In her description of Akbar’s Diwan-i-Khas at Fatehpur Sikri, Mrs. Stuart commented on a miniature painting of Akbar as a young emperor seated on a garden throne: “some such charming retreat in one of his grandfather Babar’s northern gardens most probably suggested Akbar’s novel treatment of the old idea.” Mrs. Stuart cites several examples of Akbar emulating his grandfather, and if she had seen the Lotus Garden, she would have had another significant reference. While documenting the garden I often thought of Constance Villiers-Stuart and how much she would have appreciated Babur’s celebration of the lotus. Throughout her book, she mentions the native Indian lotus as flower and symbol, and when referring to the travels of ancient monks and those of Aurel Stein, she always stated, “Among the flowers, the lotus comes first.”

In her research on ancient Indian garden craft and symbolism, she conveyed the importance of the Indian lotus to religious rituals in her graceful prose. Her discriminating eye would have been charmed by the life of the lotus Babur created in his sequence of rock-cut pools.

Mrs. Stuart spent hot summer months in Kashmir writing about the lotus:

What the mihrab, Allah as a spirit, invisible, intangible, is to the Mohammedans, the Cross of Redemption is to the Christians, the Lotus is to the Buddhist and Hindu. A lotus floating on the cosmic waters is the symbol of the creation of the world. Three species of the flower grow in India: the Nymphaea lotus, the white lotus of ancient Egypt; the Nymphaea caerulea, the blue species; and the Nelumbium speciosum [Nelumbo nucifera], the rose-colored or sacred lotus of India.… Each colour is sacred to one aspect of the Trinity: the rose-petaled lotus—that of the Dal Lake—is the flower of sunrise, Brahma’s prayer; the blue flower is sacred to Vishnu, upholder of the blue noontide universe; the white lotus of evening is the flower of death and resurrection, the emblem of Siva, the Destroyer and Preserver.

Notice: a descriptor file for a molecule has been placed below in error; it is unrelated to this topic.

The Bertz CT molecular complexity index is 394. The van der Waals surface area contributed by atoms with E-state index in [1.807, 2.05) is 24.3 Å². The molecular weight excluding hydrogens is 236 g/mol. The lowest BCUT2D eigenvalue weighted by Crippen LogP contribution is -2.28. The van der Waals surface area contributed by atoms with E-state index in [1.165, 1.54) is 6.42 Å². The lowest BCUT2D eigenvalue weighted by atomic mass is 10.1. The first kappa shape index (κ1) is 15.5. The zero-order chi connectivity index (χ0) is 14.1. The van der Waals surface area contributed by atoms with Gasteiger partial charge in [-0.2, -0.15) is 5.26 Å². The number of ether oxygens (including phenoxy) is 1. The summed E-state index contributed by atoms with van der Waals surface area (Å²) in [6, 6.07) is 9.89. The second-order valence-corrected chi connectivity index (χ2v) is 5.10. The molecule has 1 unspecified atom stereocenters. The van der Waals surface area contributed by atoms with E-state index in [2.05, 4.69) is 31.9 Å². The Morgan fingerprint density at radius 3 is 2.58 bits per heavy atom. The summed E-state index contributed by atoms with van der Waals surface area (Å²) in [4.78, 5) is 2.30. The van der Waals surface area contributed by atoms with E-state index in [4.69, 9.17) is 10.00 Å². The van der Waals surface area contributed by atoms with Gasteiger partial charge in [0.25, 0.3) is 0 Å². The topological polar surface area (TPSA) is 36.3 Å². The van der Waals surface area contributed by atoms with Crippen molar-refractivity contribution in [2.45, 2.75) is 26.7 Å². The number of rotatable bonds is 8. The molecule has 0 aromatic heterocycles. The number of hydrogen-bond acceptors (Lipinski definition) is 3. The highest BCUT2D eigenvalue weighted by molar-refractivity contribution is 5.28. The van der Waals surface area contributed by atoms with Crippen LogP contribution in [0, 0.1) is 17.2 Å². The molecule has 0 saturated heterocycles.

Her description of crossing Dal Lake is beautiful and memorable:

Then forcing the light shikara [houseboat] through the sweeping freshness of the large leaves until the boat is almost lost among them, wait till the sun wakes the lotus buds of Brahma. As their rose-dyed petal tips disclose the golden heart you will know why “aum [om] mani padme hum” (Hail, Lord Creator! the Jewel is in the Lotus!) is the oldest and most sacred prayer in India.

Had she seen the long-forgotten Lotus Garden, surely Mrs. Stuart would have been delighted by Babur’s concept. She would have been impressed by the vision of the medieval Central Asian warrior she described as the prince of gardeners and “the most romantic, gallant, genial Prince of Oriental history.”

Next: The End of the Baburnama »